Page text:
The Department of Basic Education today briefed the Portfolio Committee on Basic Education on key issues relating to the status of rural schools, the work done up to date and challenges that are being faced. Discussions were on progress made on the establishment of a Rural Education directorate, support to Multi-Grade schools, and the implications on the Department.
The Department also gave a report on work done in Inclusive Education. The Director for Inclusive Education at the Department of Basic Education Dr. Moses Simelane said intellectual disability in its various forms constitutes the majority of Special Needs Education learners in the system. He further said blindness counts among the lowest statistically yet it receives the most attention. This he explained was because it requires a lot of adaptation of materials to enhance accessibility to information. For visual impairment, DBE has adapted workbooks into Braille and distributed to all schools for the blind, covering grades 1-6.
The Department is also making progress in the Curriculum Advancement Policy Statement (CAPS) for the South African Sign Language (SASL) and 24 Home Languages subject advisors were orientated into CAPS for Sign Language. 2277 learners are now receiving lessons in CAPS for SASL at Foundation Phase level while 353 learners are being taught in it grade 9 across provinces.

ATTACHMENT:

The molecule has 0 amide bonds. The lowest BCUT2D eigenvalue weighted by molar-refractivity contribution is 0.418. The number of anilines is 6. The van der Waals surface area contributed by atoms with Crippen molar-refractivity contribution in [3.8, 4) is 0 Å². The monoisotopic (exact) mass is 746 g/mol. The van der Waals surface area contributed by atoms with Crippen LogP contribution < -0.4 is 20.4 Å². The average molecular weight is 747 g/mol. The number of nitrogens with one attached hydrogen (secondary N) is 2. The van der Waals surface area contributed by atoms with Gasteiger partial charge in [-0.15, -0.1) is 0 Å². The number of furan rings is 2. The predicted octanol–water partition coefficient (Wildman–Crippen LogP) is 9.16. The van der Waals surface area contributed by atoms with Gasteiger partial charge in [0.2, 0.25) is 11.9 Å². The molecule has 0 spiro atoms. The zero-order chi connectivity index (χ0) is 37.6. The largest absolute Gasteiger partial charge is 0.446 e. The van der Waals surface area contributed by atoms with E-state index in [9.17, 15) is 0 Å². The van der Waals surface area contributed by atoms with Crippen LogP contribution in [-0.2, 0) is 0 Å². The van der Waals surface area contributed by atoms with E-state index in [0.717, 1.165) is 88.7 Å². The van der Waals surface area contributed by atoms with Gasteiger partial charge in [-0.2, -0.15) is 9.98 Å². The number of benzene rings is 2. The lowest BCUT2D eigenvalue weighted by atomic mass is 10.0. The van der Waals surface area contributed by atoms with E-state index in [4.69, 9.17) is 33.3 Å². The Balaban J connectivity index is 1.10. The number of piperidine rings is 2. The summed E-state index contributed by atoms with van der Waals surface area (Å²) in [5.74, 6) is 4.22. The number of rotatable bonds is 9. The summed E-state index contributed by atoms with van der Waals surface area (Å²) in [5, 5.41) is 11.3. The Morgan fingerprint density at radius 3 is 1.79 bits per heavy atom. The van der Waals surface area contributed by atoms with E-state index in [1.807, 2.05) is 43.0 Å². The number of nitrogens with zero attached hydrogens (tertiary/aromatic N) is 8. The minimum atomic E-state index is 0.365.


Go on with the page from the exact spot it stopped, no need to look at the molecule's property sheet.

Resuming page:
Dr Phumzile Langa, Director Rural Education, told the committee that the Rural Education (RE) Directorate is in the process of establishing an Inter-provincial Rural Education Committee (IPREC). The main purpose of establishing IPREC is to create a forum for DBE and PEDs, as well as relevant stakeholders to collaborate in identifying, developing and implementing the context-specific and sustainable strategies for rural school improvement.
In order for DBE to be able to plan interventions that are fit for the purpose of improving the quality of education in rural schools, it is crucial to have accurate and up-to-date data. RE Directorate will therefore conduct audits and produce reports on the following:
· Rural school teachers;
· Schools providing scholar transport;
· Rural education structures and stakeholder bodies at national/provincial levels;
· National and provincial programmes currently being implemented to improve the quality of education in rural schools;
· Programmes aimed at teacher development in rural schools; and
· ICT infra-structure and ICT skills for rural school teachers.
Matanzima Mweli, Deputy Director-General for Curriculum Monitoring and Support told the MPs that a lot of progress had been made but many challenges remained. He said more would be done to work with provinces to ensure that implementation of policies took place.
Committee Chairperson, Ms Nomalungela Gina, said education was a complex and societal issue. She highlighted the issue of learners with special needs completing school but there was no indication of the impact that the department was making as no information was given on what happened to these learners after they completed school. Ms Gina also called for the speedy implementation of the Skills Vocational Certificate for such learners to provide them with exit level certification.
Ms Gina commended the department for place both inclusive education and rural schooling firmly back on the agenda. “This was formerly the stepchildren of education but we can see that focus is now given to these issues,” said Ms Gina. “We commend this move as it will open the doors of education for more learners as well as level the playing field.”